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Factor plan | Standard, 4 factors
Factor plan | Standard, 4 factors

Factor plan, Work evaluation, 4 factors

Tina Mauritzson avatar
Written by Tina Mauritzson
Updated over a week ago

In this guide we describe our standard factor plan with 4 factors. Will this factor plan suit your organization or do you need to check out our other factor plans? Find out more in the text below;


What distinguishes the Factor Plan with 4 factors?

This factor plan is primarily developed for customers in the private sector, provided that these customers do not have any form of third party liability as the factor responsibility for people is missing in this factor plan.

This factor plan has combined the factors theoretical undergraduate education, experience, intellectual and social skills as well as mental and physical conditions. Education, experience, intellectual and social skills are referred to in this factor as the degree of difficulty in the work. This merger works very well for many customers, but also means difficulties for others. This is because it sometimes becomes difficult to determine whether, for example, a role with educational requirements can be valued as well as a role where there are no educational requirements, but on the other hand very high requirements for, for example, intellectual skills.

The merging of mental and physical conditions is referred to here as working conditions, which is suitable for those organizations where physical working conditions would otherwise be valued relatively low.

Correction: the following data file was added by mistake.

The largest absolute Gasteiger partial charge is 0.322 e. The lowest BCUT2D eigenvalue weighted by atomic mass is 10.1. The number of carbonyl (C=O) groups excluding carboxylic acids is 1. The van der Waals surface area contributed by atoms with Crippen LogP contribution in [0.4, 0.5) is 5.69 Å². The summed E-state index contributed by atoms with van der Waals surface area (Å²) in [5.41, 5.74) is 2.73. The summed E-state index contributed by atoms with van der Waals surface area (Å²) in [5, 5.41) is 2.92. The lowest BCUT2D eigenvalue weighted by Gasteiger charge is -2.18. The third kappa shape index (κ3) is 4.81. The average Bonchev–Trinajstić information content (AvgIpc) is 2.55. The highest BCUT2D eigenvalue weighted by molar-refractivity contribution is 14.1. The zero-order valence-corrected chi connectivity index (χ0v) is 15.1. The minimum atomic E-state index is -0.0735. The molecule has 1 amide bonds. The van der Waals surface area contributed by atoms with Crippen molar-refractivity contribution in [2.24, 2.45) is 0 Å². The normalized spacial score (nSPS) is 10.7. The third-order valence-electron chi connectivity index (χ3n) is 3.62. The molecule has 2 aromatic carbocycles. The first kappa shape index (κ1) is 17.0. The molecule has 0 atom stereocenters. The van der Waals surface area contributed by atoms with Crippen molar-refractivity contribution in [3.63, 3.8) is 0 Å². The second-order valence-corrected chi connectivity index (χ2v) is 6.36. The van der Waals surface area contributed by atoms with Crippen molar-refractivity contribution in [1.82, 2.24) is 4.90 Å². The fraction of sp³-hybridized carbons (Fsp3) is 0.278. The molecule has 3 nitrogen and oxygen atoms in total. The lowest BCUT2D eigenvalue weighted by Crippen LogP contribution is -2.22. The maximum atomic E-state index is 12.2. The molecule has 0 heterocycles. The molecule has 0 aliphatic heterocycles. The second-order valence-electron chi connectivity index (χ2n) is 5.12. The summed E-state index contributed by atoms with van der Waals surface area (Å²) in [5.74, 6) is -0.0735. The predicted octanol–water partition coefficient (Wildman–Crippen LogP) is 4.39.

Which organizations fit this factor plan?

This factor plan is suitable for those customers who may carry out a work evaluation for the first time and who then want to start from relatively few factors.

Advantages and disadvantages?

The advantage of this factor plan is that, due to the limited number of factors, it is relatively quick to work through, while not compromising on the legal requirement.

How is the weight per factor calculated?

Click here to learn about how the weighting of each factor is done.

The disadvantage may be that in several cases it becomes difficult to fine-tune the work evaluation and that each factor weighs relatively heavy and the factor degree which generates as much as 50 points per level. It can also feel difficult to evaluate the combined factors. As an example could a work with a requirement for a bachelor's degree without experience be valued as well as a work where there are no educational requirements but requires a long experience time and intellectual skills? What really weighs the most?

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